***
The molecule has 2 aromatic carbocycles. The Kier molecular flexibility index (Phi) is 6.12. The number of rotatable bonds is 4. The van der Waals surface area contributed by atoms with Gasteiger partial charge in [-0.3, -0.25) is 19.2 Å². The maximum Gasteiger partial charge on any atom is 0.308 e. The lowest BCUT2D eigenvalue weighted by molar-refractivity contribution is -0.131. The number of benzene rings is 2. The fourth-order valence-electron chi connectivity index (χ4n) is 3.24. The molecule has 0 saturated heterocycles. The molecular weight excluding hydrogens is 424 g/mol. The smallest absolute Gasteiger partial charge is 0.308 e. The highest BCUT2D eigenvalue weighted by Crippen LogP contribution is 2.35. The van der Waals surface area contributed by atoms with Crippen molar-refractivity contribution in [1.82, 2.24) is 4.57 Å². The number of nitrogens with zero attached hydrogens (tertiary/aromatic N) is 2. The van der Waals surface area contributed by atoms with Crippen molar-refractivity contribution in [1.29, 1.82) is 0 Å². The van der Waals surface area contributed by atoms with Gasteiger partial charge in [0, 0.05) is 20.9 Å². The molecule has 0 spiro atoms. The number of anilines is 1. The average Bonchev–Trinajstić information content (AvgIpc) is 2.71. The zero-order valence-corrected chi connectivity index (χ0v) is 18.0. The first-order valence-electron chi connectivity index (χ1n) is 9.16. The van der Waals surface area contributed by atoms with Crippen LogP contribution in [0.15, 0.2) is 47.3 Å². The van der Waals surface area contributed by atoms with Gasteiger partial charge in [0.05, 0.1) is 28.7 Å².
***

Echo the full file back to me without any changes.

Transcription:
The molecule has 2 aromatic carbocycles. The Kier molecular flexibility index (Phi) is 6.12. The number of rotatable bonds is 4. The van der Waals surface area contributed by atoms with Gasteiger partial charge in [-0.3, -0.25) is 19.2 Å². The maximum Gasteiger partial charge on any atom is 0.308 e. The lowest BCUT2D eigenvalue weighted by molar-refractivity contribution is -0.131. The number of benzene rings is 2. The fourth-order valence-electron chi connectivity index (χ4n) is 3.24. The molecule has 0 saturated heterocycles. The molecular weight excluding hydrogens is 424 g/mol. The smallest absolute Gasteiger partial charge is 0.308 e. The highest BCUT2D eigenvalue weighted by Crippen LogP contribution is 2.35. The van der Waals surface area contributed by atoms with Crippen molar-refractivity contribution in [1.82, 2.24) is 4.57 Å². The number of nitrogens with zero attached hydrogens (tertiary/aromatic N) is 2. The van der Waals surface area contributed by atoms with Crippen molar-refractivity contribution in [1.29, 1.82) is 0 Å². The van der Waals surface area contributed by atoms with Gasteiger partial charge in [0, 0.05) is 20.9 Å². The molecule has 0 spiro atoms. The number of anilines is 1. The average Bonchev–Trinajstić information content (AvgIpc) is 2.71. The zero-order valence-corrected chi connectivity index (χ0v) is 18.0. The first-order valence-electron chi connectivity index (χ1n) is 9.16. The van der Waals surface area contributed by atoms with Crippen LogP contribution in [0.15, 0.2) is 47.3 Å². The van der Waals surface area contributed by atoms with Gasteiger partial charge in [0.05, 0.1) is 28.7 Å².